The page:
However, this still leaves the problem of transforms, as I'm in the context of an ASP.NET Core application. Here, the appsettings.json file reigns supreme. Additionally, I wanted to be able to override the connection string using environment variables, as well as the new dotnet user secrets. So that made using the app.config difficult again.

The solution to this was to implement my own Connection Provider, which I found in this issue. This allowed me to create a very simple class that takes a connection string into the constructor and implements the Open method of the interface using Npgsql directly. After that, when specifying my query executions, I simply needed to pass in my custom connection provider.

let serviceConfig = ServiceConfig()
do serviceConfig.SetConfiguration<ConnectionProvider>(HashsetConnectionProvider(connectionString)) |> ignore

let executionConfig =
    { Execution.ExecutionConfig.Default with
      ServiceConfig = serviceConfig :> IServiceConfig }

// later
Execution.execute executionConfig queryPlan

This worked well, except that I still needed to execute the initial migration against my transformed connection string. Although the migration also takes in an execution config, it is a slightly different one that doesn't accept a connection provider. Unfortunately, there's no way to specify a connection string at all without getting into some ugly hacks. I decided to try the suggestion of the reply and added a MigrateWithConnectionString method directly in the library, as I had it in my code base to begin with. This is what I came up with in TypeGeneration.fs:

    let pars =
        [   ProvidedParameter("config", typeof<MigrationConfig>)
            ProvidedParameter("connection", typeof<ConnectionStringSettings>)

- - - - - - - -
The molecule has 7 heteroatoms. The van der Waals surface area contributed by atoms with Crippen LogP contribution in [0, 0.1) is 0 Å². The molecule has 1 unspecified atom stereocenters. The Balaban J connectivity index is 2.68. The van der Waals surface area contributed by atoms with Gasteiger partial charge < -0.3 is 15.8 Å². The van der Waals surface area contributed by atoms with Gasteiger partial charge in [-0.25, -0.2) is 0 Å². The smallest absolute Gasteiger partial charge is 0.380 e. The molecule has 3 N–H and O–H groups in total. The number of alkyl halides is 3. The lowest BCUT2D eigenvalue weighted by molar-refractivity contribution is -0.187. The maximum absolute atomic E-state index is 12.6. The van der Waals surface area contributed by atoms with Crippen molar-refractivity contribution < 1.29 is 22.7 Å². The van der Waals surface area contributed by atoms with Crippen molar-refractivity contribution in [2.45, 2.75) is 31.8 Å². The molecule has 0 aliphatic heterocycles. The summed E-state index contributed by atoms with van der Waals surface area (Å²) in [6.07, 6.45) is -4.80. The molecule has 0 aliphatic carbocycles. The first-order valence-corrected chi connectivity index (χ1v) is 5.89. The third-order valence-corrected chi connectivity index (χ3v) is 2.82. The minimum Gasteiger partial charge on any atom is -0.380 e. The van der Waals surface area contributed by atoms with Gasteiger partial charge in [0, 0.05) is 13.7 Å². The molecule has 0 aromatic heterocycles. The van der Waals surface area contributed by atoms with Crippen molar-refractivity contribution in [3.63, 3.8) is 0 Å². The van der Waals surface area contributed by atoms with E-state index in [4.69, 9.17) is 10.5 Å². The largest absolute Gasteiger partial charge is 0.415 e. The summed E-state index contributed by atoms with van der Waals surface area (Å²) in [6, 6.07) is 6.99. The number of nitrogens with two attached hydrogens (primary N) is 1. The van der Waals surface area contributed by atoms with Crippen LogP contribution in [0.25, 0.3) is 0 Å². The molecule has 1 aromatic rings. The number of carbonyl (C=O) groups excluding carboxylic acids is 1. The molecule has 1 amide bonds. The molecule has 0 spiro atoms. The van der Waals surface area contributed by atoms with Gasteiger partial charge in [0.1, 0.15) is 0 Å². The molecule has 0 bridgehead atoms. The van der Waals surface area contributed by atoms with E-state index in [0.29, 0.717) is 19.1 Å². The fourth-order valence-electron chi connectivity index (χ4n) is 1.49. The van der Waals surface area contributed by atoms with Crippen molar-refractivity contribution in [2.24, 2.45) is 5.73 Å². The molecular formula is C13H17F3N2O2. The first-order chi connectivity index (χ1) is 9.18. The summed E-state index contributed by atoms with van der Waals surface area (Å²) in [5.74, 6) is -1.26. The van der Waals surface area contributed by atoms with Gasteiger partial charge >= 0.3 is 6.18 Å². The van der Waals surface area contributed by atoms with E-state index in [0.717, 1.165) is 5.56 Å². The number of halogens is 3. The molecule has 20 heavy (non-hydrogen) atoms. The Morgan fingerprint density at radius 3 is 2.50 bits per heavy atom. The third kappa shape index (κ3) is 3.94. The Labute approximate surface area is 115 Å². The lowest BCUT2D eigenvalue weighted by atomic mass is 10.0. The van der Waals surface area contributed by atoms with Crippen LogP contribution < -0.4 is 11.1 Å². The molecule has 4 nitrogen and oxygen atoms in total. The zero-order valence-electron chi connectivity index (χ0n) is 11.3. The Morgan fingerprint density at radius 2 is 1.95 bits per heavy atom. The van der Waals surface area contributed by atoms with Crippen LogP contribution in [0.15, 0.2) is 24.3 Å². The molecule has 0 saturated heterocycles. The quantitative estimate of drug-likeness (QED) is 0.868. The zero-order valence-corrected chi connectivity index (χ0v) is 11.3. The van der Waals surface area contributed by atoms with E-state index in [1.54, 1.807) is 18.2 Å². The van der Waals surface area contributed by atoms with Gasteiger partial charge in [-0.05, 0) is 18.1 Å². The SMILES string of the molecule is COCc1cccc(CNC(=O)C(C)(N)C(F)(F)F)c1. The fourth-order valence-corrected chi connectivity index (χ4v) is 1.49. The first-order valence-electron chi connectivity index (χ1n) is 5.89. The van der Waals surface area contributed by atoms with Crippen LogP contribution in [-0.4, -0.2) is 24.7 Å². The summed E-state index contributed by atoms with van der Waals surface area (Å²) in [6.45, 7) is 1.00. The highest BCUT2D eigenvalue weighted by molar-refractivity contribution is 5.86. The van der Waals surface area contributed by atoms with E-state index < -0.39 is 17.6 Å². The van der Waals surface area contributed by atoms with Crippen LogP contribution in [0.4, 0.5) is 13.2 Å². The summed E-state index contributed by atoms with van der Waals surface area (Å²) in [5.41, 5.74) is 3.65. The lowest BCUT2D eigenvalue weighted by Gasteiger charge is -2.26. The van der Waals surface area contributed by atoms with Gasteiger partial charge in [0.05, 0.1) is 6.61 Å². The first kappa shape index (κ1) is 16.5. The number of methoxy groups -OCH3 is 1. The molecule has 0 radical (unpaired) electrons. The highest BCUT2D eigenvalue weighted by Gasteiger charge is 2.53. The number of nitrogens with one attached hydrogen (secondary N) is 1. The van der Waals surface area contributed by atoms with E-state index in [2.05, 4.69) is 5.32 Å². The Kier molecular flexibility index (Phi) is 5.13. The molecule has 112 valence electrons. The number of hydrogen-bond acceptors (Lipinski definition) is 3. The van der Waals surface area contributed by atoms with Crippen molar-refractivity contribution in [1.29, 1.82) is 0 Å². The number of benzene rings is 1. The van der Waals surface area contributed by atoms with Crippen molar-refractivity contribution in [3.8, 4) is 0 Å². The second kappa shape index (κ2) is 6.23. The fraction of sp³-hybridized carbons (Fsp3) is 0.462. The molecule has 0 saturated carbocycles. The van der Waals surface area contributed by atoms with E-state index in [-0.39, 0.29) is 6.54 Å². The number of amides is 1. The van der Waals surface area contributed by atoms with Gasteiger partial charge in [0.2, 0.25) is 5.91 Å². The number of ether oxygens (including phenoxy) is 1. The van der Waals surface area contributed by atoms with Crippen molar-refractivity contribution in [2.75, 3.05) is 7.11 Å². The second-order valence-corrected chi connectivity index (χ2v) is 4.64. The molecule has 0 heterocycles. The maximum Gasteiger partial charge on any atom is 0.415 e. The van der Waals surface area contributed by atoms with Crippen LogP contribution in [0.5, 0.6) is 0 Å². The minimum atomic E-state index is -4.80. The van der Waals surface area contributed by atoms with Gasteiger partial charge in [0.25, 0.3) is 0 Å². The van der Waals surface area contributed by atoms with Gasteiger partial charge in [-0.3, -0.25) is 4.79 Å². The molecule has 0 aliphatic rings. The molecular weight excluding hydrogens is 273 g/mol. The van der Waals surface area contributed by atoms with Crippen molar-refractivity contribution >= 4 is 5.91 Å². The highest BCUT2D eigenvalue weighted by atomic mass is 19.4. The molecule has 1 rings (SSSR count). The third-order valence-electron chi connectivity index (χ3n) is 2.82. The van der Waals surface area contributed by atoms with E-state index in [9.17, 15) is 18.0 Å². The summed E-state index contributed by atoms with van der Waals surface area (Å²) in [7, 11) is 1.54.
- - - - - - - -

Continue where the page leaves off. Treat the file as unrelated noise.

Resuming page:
let meth = ProvidedMethod("MigrateWithConnection", pars, typeof<unit>, isStatic = true, invokeCode = function
        | [ config; connection ] ->
            let backend =
                <@ fun () ->
            <@@ let migrations : string MigrationTree array = %%Expr.PropertyGet(migrationProperty)
                migrations.Run(%%config, %%(upcast backend))
        | _ -> bug "Invalid migrate argument list")
    provided.AddMember meth

Incidentally, this was also my very first foray into implementing, or extending, a type provider, so please don't ask me exactly what's going on in the code | ✖ 〜 ✖ |. I should probably submit this change and a way to read from something other than app.config in a pull request, but as that other person stated that they're planning on submitting a PR already, I figure I'll wait until there's a .NET Standard nuget package available.

Using Rezoom

Since Rezoom.SQL is meant to be used with its companion library, Rezoom, I thought I might go into it a little bit. To keep it short, Rezoom is a library meant to cache remote data fetches within a Plan. What this amounts to is a short lived cache where, for example, a user is loaded from a remote resource (e.g. Database, REST endpoint), and then cached for subsequent uses, including calls to the same endpoint. It does this most efficiently with Rezoom.SQL, where the library already knows which database calls are idempotent, and which are "destructive". If, within a plan, a select query is called multiple times, it will cache the result as long as no new data has been inserted or changed in the remote resource, in which case Rezoom knows to invalidate the cache and fetch the data again.

Rezoom accomplishes this via use of the Plan computation expression, which defines the bind operation as, for lack of better term, a cache. Once such a plan is defined, it isn't executed until there is a call to Execute, at which point the Plan gets executed as a .Net Task. This plan can then be transformed into usage of the async builder or used within the TPL. Or, if we were in C#, we could use async await. However, the developer of Rezoom also happens to be the developer of the TaskBuilder library, which I'm sure a lot of you have seen before. It is used in essentially the same manner as the async builder, only differing in that it acts upon a .NET Task instead of F#'s async. This allows for usage with various C# APIs in a more functional and familiar way, without the overhead of converting everything to an async object at runtime. In the context of this website, this proved very useful as Giraffe is built upon ASP.NET CORE, which makes extensive use of the Task object, and Giraffe itself also utilizes the very same Task builder that Rezoom also uses. So this was a perfect fit for the two.